AI, the Cycle of Hype and the Future
Nick Frost, Head of Audit Technology and Innovation, KPMG
Nick Frost is responsible for driving the use of innovative tech within the audit practice at KPMG. In this blog Nick outlines his thoughts on how AI can make a tangible difference:
“AI will enable companies to expand their offerings, develop more sophisticated services and increase the value add they deliver to clients in ways that are currently beyond our imagination”.
Read more below to find out how.
Every technology goes through a hype life-cycle. Generally, this is formed of three distinct phases: hype, depression that it’s possibly not as great as first thought, and finally implementation and the realisation that it’s actually alright.
AI is very much in the first phase of this cycle. Let me be clear: I am a huge advocate of AI and everything it can deliver. But the hype surrounding it is not the reality of being at the coal face, at least today. For example, I’ve heard of companies seeking to replace thousands of finance service centre jobs with one robot within five years. That, to me, doesn’t feel achievable in that time frame. Yes, the advantages it creates are exciting, but those opportunities shouldn’t be viewed in terms of reducing headcount. AI will enable companies to expand their offerings, develop more sophisticated services and increase the value add they deliver to clients in ways that are currently beyond our imagination – so it may not be such a significant headcount reduction overall.
“The hype around AI is exacerbated by the audit tendering environment, which is changing at an unprecedented pace. To win bids, you’ve got to prove you’ve got the best tech.”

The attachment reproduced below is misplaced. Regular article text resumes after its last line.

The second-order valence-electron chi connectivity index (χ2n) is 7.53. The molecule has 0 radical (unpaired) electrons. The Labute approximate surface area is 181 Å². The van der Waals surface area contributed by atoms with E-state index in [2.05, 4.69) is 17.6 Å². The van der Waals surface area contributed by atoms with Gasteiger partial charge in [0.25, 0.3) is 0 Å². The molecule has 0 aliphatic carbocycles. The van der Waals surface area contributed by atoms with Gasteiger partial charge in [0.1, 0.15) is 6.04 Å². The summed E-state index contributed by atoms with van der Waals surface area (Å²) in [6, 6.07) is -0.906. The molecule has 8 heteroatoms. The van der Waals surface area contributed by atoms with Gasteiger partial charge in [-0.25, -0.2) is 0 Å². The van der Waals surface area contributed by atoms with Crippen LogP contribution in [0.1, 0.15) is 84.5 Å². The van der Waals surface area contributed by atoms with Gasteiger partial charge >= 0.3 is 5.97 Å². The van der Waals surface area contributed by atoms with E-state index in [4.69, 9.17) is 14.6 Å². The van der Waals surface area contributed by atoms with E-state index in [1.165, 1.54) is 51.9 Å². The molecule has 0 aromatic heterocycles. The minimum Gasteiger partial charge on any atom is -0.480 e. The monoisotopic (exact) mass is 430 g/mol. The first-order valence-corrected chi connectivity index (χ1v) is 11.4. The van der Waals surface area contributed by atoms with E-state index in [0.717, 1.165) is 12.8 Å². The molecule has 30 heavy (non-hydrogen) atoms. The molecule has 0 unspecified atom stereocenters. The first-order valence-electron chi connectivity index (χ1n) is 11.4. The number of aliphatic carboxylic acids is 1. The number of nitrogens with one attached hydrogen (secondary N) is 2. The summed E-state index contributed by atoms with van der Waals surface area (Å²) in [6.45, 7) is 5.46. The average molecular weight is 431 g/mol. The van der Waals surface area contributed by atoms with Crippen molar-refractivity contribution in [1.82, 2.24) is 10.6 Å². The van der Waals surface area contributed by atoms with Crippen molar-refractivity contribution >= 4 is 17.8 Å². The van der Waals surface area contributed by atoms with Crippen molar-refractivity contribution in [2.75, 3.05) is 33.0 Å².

For example, at a recent meeting with investment banks, we were chatting about company valuations. The conversation turned to what drives valuation and two key elements were discussed – morale and culture. These are huge indicators of whether or not a company is on track to succeed. AI could be deployed to score companies seeking valuation on these two factors.
That is an innovative application of the technology and underlines its second word – intelligence. I can’t stress enough how important that is. For example, a very basic AI algo could be written that finds swear words in emails. But what does that tell you about morale? Culture? Nothing. It just means that the team like to swear! However, an algo that understands context, tone and meaning is much better placed to review communications and come to insightful, evidence-based conclusions about morale and culture.
The hype around AI is exacerbated by the audit tendering environment, which is changing at an unprecedented pace. To win bids, you’ve got to prove you’ve got the best tech.
Unlike a 100 metre race, the winner isn’t obvious – there is strategy at play and it’s not always best to be the first mover. As a result, I speak to companies who are sat teetering on investment but not quite ready to press the big green button.
A challenge we face in the audit profession is that standards and regulatory bodies are finding it hard to keep up with the pace of technological change. Implementing AI at the coal face is all very well, but you’ve got to be able to prove compliance and that you’ve adhered to standards. As many algo’s are self-learning, the more intelligent the system becomes, the harder proving compliance will be because the decisions the AI makes could be based on logic, but not logic that’s easily demonstrated to the regulator – it’s going to be far from easy for them.
Education is undeniably needed; vendors need to take care with the hype and the profession, regulators, and our clients’ need to evolve. The future is bright, but it must remain grounded in reality.
Author: Nick Frost, Head of Audit Technology and Innovation, KPMG